Previous entries in this series:

### Step 4 - adding musicality

Before we move out of the purely generative phase of this project, there is one more dataset that needs to be taken into account. A friend responded to my first blog post asking about factoring in overall letter frequency. The original graphs show only letter distribution, with the color of the curve mapping to an overall frequency legend at the bottom of the chart.

It’s a good question, and one I’d thought about without coming to any specific conclusion. I couldn’t find anywhere to fit in those frequencies in the original polyrhythm generation, and I had hoped an answer would make itself known once I had a score to look at.

And, lo and behold, an answer did present itself after working through the various polyryhthm generators (see Part 3 of the series)

Looking at the generated base score

there are just a lot of note events. This is likely to provide exhausting for the singers and quite probably the audience as well. My first thought is to use the overall letter frequencies to provide some level of thinning on each part so that the final note density for the part reflects the overall frequency of the letter in the English language.

Let’s take a look at those frequencies:

Here’s my first pass for a verbal explanation of how I want thinning to work:

1. if `frequency` is >= 1, round `frequency` to `f` and convert every `f`th note in the part to a rest
2. if `frequency` is < 1, round `1 / frequency` to `f` and convert every note at an index where `index % f` != 0 to a rest

Let’s see what those results look like:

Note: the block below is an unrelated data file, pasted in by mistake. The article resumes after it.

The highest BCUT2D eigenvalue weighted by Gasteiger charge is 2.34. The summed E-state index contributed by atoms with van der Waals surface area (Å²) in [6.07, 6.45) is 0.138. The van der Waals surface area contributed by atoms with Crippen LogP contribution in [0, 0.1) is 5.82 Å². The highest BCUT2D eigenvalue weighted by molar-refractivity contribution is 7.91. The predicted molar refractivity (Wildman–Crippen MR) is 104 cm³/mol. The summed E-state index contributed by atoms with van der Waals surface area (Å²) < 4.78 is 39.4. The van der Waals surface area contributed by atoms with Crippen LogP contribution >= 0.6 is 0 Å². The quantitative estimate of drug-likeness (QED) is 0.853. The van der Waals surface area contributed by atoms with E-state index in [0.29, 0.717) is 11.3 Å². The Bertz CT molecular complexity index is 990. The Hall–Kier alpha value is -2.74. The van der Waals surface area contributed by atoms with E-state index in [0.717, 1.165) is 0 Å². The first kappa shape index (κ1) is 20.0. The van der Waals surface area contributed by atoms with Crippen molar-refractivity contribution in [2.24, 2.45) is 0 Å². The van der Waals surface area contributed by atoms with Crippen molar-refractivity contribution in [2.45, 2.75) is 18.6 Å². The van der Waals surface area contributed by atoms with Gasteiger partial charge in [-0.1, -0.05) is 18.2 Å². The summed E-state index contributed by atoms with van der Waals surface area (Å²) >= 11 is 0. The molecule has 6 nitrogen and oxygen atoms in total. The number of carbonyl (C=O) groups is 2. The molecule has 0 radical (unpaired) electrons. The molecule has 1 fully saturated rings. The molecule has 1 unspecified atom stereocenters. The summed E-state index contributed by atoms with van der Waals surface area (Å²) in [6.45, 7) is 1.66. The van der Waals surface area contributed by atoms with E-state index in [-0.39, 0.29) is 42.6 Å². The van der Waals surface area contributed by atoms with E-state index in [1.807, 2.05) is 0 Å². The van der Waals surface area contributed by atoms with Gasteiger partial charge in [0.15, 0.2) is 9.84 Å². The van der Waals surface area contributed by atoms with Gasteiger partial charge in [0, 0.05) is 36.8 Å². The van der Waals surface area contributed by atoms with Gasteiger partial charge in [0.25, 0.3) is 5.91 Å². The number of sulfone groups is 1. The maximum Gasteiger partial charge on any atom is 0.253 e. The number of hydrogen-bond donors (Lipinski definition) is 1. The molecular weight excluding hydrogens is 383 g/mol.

Ok, for the most part that looks good. The only iffy parts are the value of `{1, 1}` for `k` and `v`. Because those frequency floats are so close to 1, the rounding makes it so that every note for these should sound, despite having lower frequency than `e`, where only 12 out of 13 notes sound. I played around with adding extra conditions to the if clause to generate better values, but in the end, the easiest solution was just to hard code those values as `{1, 3}`, which I picked because it’s close to `{1, 2}` which is the ratio for frequencies just above 1.0 while still being a bit thinner, but still a greater frequency than `j`’s `{1, 7}`.

### Implementing frequency thinning

Up until now the code has been generating each measure as a string containing code for a LilyPond tuplet.

This has been fine when every part is a constant stream of notes, but when we want to start introducing rests, it becomes insufficient. Since we are replacing notes with rests in a repeating modulo pattern, we need to start treating each note as its own entity, and we need to be able to construct a full list of every note in a part so that we can insert rests at the calculated indices. This requires us to be able to handle the notes both as a flat list of events, while also keeping them grouped into measure-length tuplets.

Here, instead of returning a LilyPond string, I’m returning a list of tuples of the form

Now we can loop through that list, along with the correct modulo, keeping a running index, and return a list of processed tuplets, which can then be collected into strings.

For now I’m not applying this to the pulse parse, because I do want there to be a constant pulse, even as I disrupt the constancy of the other parts.

Now we need a way to bring this back to LilyPond. With some more pattern matching this is easy enough:

And this gives us:

Hey! I’m starting to really like this. We’ve still got the pulse, and the fun polyrhythms, but there’s a bit of breath to break up the heavy down beats and provide more variation in the texture of the parts. If you look closely there’s definitely some cleanup to be done in terms of how the tuplets are drawn, which will require additional LilyPond massaging, but for now, with our rhythms turned into constant pulses into something with a little more variation, it’s time to move on to pitch considerations.

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